Make a Difference
It is entirely coincidental that this story broke just as the new year approaches. Yet it is nevertheless wholly fitting that the timing coincides as it does.
By now you may have heard about the tragic death of Leelah Alcorn. As I write this her name has been the #1 trending topic on Twitter for most of the previous day. The basic facts of the story are simple enough, yet the internet is aflame with the discussion of her death and its implications.
Briefly, Leelah was assumed male at birth and struggled with GD from an early age, but when she shared this with her religiously conservative parents her identity was rejected and she was subjected to attempts at so called “reparitive therapy” as well as being isolated from outside contact for a time.
Early Sunday morning, she walked 4 miles from her home to a nearby interstate and stepped in front of an oncoming tractor-trailer. At 5:30 that afternoon, a pre-scheduled note – a suicide note – posted to her Tumblr feed. In it, she listed off the various emotional abuses by her parents which, she strongly implies, drove her to suicide.
She also expressed impatience and discontent with being unable to begin transition soon enough to avoid the masculinizing effects of male hormones, which is no doubt a mixture of the typical child/teen urge for instant gratification as well as the very legitimate panic many of us felt as we watched our body turning even more against us.
Sadly, the latter concern was mostly unnecessary as she had the makings, physically, of a lovely young woman.
The former, however, is the vortex of the internet firestorm. Trans people and their allies are justifiably outraged at the idea that this girl was bullied into suicide by her own parents. But I take a somewhat different vbiew. In a very real sense, everyone involved here – Leelah, her parents and siblings, her friends and even the truck driver are victims of a common enemy: Religious Tradition.
To be clear, I do not mean to condemn faith in whatever you believe to be God. It is not faith that caused this. Rather, it is the insistence of organized religion to build a superstructure of human traditions and ask their members to bow the knee not to any God, but to the traditions of men. And make no mistake, the notion that being trans is sinful is a strictly human tradition, at least as far as the Bible is concerned. It’s not supported by an objective view of the text. That tradition took her life, and left her parents with unintended blood on their hands.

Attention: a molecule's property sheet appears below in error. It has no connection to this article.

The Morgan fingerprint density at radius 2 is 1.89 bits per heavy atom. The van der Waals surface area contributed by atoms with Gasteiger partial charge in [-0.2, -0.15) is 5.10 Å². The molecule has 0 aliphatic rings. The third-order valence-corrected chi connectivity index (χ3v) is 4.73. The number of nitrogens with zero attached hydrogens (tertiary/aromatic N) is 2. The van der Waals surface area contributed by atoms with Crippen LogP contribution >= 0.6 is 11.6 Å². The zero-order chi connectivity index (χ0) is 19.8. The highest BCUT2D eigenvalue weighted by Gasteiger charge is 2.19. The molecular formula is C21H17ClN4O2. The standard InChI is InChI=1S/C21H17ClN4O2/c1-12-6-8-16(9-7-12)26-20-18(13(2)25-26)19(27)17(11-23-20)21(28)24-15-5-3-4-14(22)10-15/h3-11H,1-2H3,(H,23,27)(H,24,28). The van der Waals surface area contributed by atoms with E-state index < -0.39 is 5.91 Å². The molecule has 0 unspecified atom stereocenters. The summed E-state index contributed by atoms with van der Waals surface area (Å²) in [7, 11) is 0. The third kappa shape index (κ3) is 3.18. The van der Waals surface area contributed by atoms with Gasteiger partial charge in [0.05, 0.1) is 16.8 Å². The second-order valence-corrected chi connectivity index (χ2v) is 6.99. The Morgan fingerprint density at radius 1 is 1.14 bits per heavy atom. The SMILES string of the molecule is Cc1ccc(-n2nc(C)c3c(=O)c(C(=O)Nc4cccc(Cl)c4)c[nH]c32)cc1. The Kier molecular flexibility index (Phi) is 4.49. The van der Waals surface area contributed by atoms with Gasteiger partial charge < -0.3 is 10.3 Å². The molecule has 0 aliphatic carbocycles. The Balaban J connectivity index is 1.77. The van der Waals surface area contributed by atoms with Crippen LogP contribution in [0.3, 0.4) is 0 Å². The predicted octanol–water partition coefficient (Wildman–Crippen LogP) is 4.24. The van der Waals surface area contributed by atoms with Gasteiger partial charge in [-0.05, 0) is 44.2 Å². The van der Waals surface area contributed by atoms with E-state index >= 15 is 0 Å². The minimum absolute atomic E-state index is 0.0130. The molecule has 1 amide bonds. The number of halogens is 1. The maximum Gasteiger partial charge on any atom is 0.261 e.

So what does this have to do with the date? This is the time when many people resolve to do something differently, and if we want things to be different for kids like Leelah we have to DO things differently. Traditions and hidebound institutions do not change without pressure. As long as the traditions exist unchallenged, the will kill people and wreck lives. The vast majority of transitioned trans people can tell you a story of lose, or emotional pain, which can be traced directly back to someone caught up in the traditional view that transition is sinful or perverted. Those still closeted are so in every case because, ultimately, of the pervasiveness of that lie. Those who take their own life? Yes. In every case. Even if the didn’t parallel Leelah’s situation exactly.
How does that change? When we SPEAK OUT. Doesn’t even matter if you are stealth or closeted, you have a voice and you don’t have to out yourself to be outraged over this story. It is no longer acceptable given the momentum we have seen to keep silent. Do not be hostile, do not stoop to name calling or anger. Equip yourself with good information, learn how to hold your own in an informal debate and SPEAK. One thing President Obnama said during his campaign was wise, whatever you may think of his policies:
BE the change you want to see. What will YOU do with 2015?
Photo by Emily Price